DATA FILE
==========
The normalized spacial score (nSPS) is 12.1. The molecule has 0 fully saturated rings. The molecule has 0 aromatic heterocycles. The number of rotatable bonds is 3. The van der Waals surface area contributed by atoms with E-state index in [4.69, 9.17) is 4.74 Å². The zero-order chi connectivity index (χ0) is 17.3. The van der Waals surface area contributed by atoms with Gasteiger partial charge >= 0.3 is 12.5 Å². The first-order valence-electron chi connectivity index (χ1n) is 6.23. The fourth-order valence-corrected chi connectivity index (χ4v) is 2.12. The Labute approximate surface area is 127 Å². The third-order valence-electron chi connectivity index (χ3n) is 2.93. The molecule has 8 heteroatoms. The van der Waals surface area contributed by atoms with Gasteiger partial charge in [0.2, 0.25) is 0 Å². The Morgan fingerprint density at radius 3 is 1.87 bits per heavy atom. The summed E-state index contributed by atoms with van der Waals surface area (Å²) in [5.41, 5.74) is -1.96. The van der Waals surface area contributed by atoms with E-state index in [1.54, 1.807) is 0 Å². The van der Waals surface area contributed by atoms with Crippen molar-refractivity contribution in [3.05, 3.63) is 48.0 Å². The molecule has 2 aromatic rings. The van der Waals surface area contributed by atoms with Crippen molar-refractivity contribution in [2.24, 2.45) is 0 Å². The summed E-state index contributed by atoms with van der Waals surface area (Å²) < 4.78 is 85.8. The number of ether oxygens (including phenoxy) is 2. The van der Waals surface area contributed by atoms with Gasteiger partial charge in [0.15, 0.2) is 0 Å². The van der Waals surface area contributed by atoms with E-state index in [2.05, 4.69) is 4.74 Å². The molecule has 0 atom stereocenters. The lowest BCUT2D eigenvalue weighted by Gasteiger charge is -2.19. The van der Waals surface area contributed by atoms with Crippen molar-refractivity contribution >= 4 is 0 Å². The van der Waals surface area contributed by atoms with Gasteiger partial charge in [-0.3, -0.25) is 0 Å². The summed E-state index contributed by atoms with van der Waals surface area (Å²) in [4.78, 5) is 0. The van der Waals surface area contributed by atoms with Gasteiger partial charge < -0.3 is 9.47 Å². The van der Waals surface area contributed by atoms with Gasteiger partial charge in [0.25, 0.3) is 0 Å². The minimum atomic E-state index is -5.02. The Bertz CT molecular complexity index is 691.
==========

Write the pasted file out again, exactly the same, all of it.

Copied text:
The normalized spacial score (nSPS) is 12.1. The molecule has 0 fully saturated rings. The molecule has 0 aromatic heterocycles. The number of rotatable bonds is 3. The van der Waals surface area contributed by atoms with E-state index in [4.69, 9.17) is 4.74 Å². The zero-order chi connectivity index (χ0) is 17.3. The van der Waals surface area contributed by atoms with Gasteiger partial charge >= 0.3 is 12.5 Å². The first-order valence-electron chi connectivity index (χ1n) is 6.23. The fourth-order valence-corrected chi connectivity index (χ4v) is 2.12. The Labute approximate surface area is 127 Å². The third-order valence-electron chi connectivity index (χ3n) is 2.93. The molecule has 8 heteroatoms. The van der Waals surface area contributed by atoms with Gasteiger partial charge in [0.2, 0.25) is 0 Å². The Morgan fingerprint density at radius 3 is 1.87 bits per heavy atom. The summed E-state index contributed by atoms with van der Waals surface area (Å²) in [5.41, 5.74) is -1.96. The van der Waals surface area contributed by atoms with E-state index in [1.54, 1.807) is 0 Å². The van der Waals surface area contributed by atoms with Crippen molar-refractivity contribution in [3.05, 3.63) is 48.0 Å². The molecule has 2 aromatic rings. The van der Waals surface area contributed by atoms with Crippen molar-refractivity contribution in [2.24, 2.45) is 0 Å². The summed E-state index contributed by atoms with van der Waals surface area (Å²) < 4.78 is 85.8. The number of ether oxygens (including phenoxy) is 2. The van der Waals surface area contributed by atoms with Gasteiger partial charge in [0.15, 0.2) is 0 Å². The van der Waals surface area contributed by atoms with E-state index in [2.05, 4.69) is 4.74 Å². The molecule has 0 atom stereocenters. The lowest BCUT2D eigenvalue weighted by Gasteiger charge is -2.19. The van der Waals surface area contributed by atoms with Crippen molar-refractivity contribution >= 4 is 0 Å². The van der Waals surface area contributed by atoms with Gasteiger partial charge in [-0.3, -0.25) is 0 Å². The summed E-state index contributed by atoms with van der Waals surface area (Å²) in [4.78, 5) is 0. The van der Waals surface area contributed by atoms with Gasteiger partial charge < -0.3 is 9.47 Å². The van der Waals surface area contributed by atoms with Gasteiger partial charge in [0.25, 0.3) is 0 Å². The minimum atomic E-state index is -5.02. The Bertz CT molecular complexity index is 691.